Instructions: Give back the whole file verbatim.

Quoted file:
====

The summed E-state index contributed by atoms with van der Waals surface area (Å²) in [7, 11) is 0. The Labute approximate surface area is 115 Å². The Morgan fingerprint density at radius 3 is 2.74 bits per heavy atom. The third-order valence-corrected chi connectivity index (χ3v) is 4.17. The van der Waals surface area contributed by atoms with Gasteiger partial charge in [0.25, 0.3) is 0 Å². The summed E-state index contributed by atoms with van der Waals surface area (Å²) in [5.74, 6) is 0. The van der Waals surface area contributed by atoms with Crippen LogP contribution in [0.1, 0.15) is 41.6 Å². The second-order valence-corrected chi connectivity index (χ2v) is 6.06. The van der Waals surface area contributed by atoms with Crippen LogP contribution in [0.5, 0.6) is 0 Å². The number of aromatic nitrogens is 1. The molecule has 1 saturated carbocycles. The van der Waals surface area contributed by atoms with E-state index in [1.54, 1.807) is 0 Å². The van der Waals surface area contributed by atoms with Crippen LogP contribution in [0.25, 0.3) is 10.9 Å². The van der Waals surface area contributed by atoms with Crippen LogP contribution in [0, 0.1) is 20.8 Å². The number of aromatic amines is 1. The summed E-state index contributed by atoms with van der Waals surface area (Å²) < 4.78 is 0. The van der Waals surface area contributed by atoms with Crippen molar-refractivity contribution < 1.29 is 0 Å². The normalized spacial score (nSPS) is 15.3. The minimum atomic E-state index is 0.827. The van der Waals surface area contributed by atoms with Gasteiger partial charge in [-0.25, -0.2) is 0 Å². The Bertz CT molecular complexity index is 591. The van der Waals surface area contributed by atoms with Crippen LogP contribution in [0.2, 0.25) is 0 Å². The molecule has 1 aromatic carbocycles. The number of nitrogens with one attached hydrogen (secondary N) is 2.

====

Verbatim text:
The summed E-state index contributed by atoms with van der Waals surface area (Å²) in [7, 11) is 0. The Labute approximate surface area is 115 Å². The Morgan fingerprint density at radius 3 is 2.74 bits per heavy atom. The third-order valence-corrected chi connectivity index (χ3v) is 4.17. The van der Waals surface area contributed by atoms with Gasteiger partial charge in [0.25, 0.3) is 0 Å². The summed E-state index contributed by atoms with van der Waals surface area (Å²) in [5.74, 6) is 0. The van der Waals surface area contributed by atoms with Crippen LogP contribution in [0.1, 0.15) is 41.6 Å². The second-order valence-corrected chi connectivity index (χ2v) is 6.06. The van der Waals surface area contributed by atoms with Crippen LogP contribution in [0.5, 0.6) is 0 Å². The number of aromatic nitrogens is 1. The molecule has 1 saturated carbocycles. The van der Waals surface area contributed by atoms with E-state index in [1.54, 1.807) is 0 Å². The van der Waals surface area contributed by atoms with Crippen LogP contribution in [0.25, 0.3) is 10.9 Å². The van der Waals surface area contributed by atoms with Crippen LogP contribution in [0, 0.1) is 20.8 Å². The number of aromatic amines is 1. The summed E-state index contributed by atoms with van der Waals surface area (Å²) < 4.78 is 0. The van der Waals surface area contributed by atoms with Crippen molar-refractivity contribution < 1.29 is 0 Å². The normalized spacial score (nSPS) is 15.3. The minimum atomic E-state index is 0.827. The van der Waals surface area contributed by atoms with Gasteiger partial charge in [-0.25, -0.2) is 0 Å². The Bertz CT molecular complexity index is 591. The van der Waals surface area contributed by atoms with Crippen LogP contribution in [0.2, 0.25) is 0 Å². The molecule has 1 aromatic carbocycles. The number of nitrogens with one attached hydrogen (secondary N) is 2.